The creative and interesting use of materials used transforms the animals into something different, something very inviting and attractive, but also unnatural. The seductive sparkles of the black sequence Denny uses pulls you in closer, all the while there is a “bear” underneath. There is a theme of masking over organic beauty with our own human inventions that is apparent in the artists work. Humans often take a natural object or creature that is already beautiful, and try to improve on it. We alter it so that it fits our own needs, or that we may see it as looking even better. Although Denny’s work is incredibly bright and fun with her pastel yarn and sparkling materials, there is a dark hint of the hand that humans have on the natural environment. (via The Jealous Curator)
Location is important to Canadian artist Aaron S. Moran. The wood sculptures he creates are both inspired by, and dependent on pieces of wood that he finds in a particular area. From them, he assembles the discarded material into works of art. Using a variety of colors, textures, and patterns, he creates pieces that create a dialogue between place, media, and the viewer.
At times, his sculptures feel like they are going to combust. In his series If You Resist This! and Wash Up (Boundary Bay), wood is unevenly matched in color and size. Pieces are wedged, layered, and placed where they will fit. The non-matching feels almost haphazard, like the piece’s shelf life wasn’t supposed to be very long. This visual tension feels volatile, as if there is something is ticking inside them and about to burst.
At other times, Moran’s sculptures are more docile. They hold an entirely different air and attitude. Here, he uses wood that’s been painted colors of a pretty sunset. Moran has considered placement of colors and arranged the wood in patterns. He titled the series Kite Contest/1991, conjuring up the feelings you’d get from a warm, pleasant day. He writes this about the series, poetically stating, “Sun filtered nostalgia, memories of vibrant kites flying high in the sky along the shore of a beach. Lively patterns from days gone by, blurred by time. Sun bleached photographs of smiling faces. Picnic blankets and pinwheels moving in the warm breeze.”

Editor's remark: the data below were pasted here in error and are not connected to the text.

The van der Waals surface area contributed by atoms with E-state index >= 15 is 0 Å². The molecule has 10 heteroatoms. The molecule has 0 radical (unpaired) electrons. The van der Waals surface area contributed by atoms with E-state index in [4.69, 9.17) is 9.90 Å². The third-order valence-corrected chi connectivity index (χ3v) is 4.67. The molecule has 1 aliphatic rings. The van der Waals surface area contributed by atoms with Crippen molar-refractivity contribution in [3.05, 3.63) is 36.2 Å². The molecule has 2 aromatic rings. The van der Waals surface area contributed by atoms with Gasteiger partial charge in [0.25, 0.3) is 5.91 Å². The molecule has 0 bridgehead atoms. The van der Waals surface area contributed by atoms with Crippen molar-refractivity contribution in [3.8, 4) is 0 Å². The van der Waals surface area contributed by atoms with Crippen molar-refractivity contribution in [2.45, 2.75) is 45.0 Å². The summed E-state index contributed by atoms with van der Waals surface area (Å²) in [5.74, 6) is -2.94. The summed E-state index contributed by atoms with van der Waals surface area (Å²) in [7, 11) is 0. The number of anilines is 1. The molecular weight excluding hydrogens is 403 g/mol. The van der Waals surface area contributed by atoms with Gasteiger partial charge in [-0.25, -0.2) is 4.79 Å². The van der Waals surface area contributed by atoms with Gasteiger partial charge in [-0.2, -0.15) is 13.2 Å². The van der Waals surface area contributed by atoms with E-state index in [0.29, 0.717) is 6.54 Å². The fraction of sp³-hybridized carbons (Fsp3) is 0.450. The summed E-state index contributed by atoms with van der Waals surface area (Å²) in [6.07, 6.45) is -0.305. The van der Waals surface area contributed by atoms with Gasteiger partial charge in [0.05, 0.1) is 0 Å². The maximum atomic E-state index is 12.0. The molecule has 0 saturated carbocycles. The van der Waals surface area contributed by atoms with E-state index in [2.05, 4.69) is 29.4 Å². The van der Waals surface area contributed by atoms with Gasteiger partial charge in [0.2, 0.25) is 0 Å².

Moran is currently pursuing his MFA with the University of Windsor in Windsor, Ontario, Canada. He lives along the Detroit River on the border of Canada and the United States. You can follow his works in progress and inspiration on his Tumblr, Year On A River.
2veinte is a small design and motion arts studio based on Buenos Aires, Argentina that works with clients from Europe and the United States. I have to say I love the work they are doing. It’s colorful, exciting and has so much depth and movement. They have a very impressive portfolio that ranges from digital media works to print.
Chris Wilson cakes the canvas in sexy mystery. Temptresses, Sirens, Punk Rock Queens and Fallen Goddesses grace his haunted imagery. The texture in his work is so tangible your eyes can taste the grit. As he rises in the art scene, I most definitely suggest you keep not one, but two eyes watching Mr. Wilson. If you’re free this Friday evening, Chris is showing in a group exhibition at Tempo Royale (@ Wilshire Royale – 2619 Wilshire Blvd.) …I know I’ll be there!